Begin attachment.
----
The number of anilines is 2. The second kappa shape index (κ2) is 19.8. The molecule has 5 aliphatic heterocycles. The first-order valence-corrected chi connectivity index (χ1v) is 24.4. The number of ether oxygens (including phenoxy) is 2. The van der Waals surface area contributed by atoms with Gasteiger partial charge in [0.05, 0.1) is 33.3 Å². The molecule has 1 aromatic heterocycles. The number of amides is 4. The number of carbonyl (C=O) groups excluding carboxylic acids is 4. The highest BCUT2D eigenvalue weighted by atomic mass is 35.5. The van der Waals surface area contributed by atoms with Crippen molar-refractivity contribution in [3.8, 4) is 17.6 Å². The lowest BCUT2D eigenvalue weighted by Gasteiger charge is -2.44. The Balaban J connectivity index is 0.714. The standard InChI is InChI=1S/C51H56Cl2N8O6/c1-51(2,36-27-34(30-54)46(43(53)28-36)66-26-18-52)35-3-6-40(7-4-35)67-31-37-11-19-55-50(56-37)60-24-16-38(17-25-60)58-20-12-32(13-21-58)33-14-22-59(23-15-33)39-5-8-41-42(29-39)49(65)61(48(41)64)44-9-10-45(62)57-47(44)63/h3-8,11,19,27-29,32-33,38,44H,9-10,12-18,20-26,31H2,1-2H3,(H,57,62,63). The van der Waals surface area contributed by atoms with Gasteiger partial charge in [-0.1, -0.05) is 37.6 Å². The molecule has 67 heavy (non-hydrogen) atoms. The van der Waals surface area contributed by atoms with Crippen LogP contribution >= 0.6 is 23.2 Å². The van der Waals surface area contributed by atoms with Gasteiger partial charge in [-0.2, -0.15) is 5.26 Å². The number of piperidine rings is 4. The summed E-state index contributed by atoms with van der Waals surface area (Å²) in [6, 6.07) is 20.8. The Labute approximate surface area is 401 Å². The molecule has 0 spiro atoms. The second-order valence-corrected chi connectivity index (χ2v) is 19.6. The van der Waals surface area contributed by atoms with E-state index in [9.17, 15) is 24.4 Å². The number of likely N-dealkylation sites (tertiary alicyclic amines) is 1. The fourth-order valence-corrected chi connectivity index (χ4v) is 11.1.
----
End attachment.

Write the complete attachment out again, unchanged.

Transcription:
The number of anilines is 2. The second kappa shape index (κ2) is 19.8. The molecule has 5 aliphatic heterocycles. The first-order valence-corrected chi connectivity index (χ1v) is 24.4. The number of ether oxygens (including phenoxy) is 2. The van der Waals surface area contributed by atoms with Gasteiger partial charge in [0.05, 0.1) is 33.3 Å². The molecule has 1 aromatic heterocycles. The number of amides is 4. The number of carbonyl (C=O) groups excluding carboxylic acids is 4. The highest BCUT2D eigenvalue weighted by atomic mass is 35.5. The van der Waals surface area contributed by atoms with Crippen molar-refractivity contribution in [3.8, 4) is 17.6 Å². The lowest BCUT2D eigenvalue weighted by Gasteiger charge is -2.44. The Balaban J connectivity index is 0.714. The standard InChI is InChI=1S/C51H56Cl2N8O6/c1-51(2,36-27-34(30-54)46(43(53)28-36)66-26-18-52)35-3-6-40(7-4-35)67-31-37-11-19-55-50(56-37)60-24-16-38(17-25-60)58-20-12-32(13-21-58)33-14-22-59(23-15-33)39-5-8-41-42(29-39)49(65)61(48(41)64)44-9-10-45(62)57-47(44)63/h3-8,11,19,27-29,32-33,38,44H,9-10,12-18,20-26,31H2,1-2H3,(H,57,62,63). The van der Waals surface area contributed by atoms with Gasteiger partial charge in [-0.1, -0.05) is 37.6 Å². The molecule has 67 heavy (non-hydrogen) atoms. The van der Waals surface area contributed by atoms with Crippen LogP contribution >= 0.6 is 23.2 Å². The van der Waals surface area contributed by atoms with Gasteiger partial charge in [-0.2, -0.15) is 5.26 Å². The number of piperidine rings is 4. The summed E-state index contributed by atoms with van der Waals surface area (Å²) in [6, 6.07) is 20.8. The Labute approximate surface area is 401 Å². The molecule has 0 spiro atoms. The second-order valence-corrected chi connectivity index (χ2v) is 19.6. The van der Waals surface area contributed by atoms with E-state index in [9.17, 15) is 24.4 Å². The number of likely N-dealkylation sites (tertiary alicyclic amines) is 1. The fourth-order valence-corrected chi connectivity index (χ4v) is 11.1.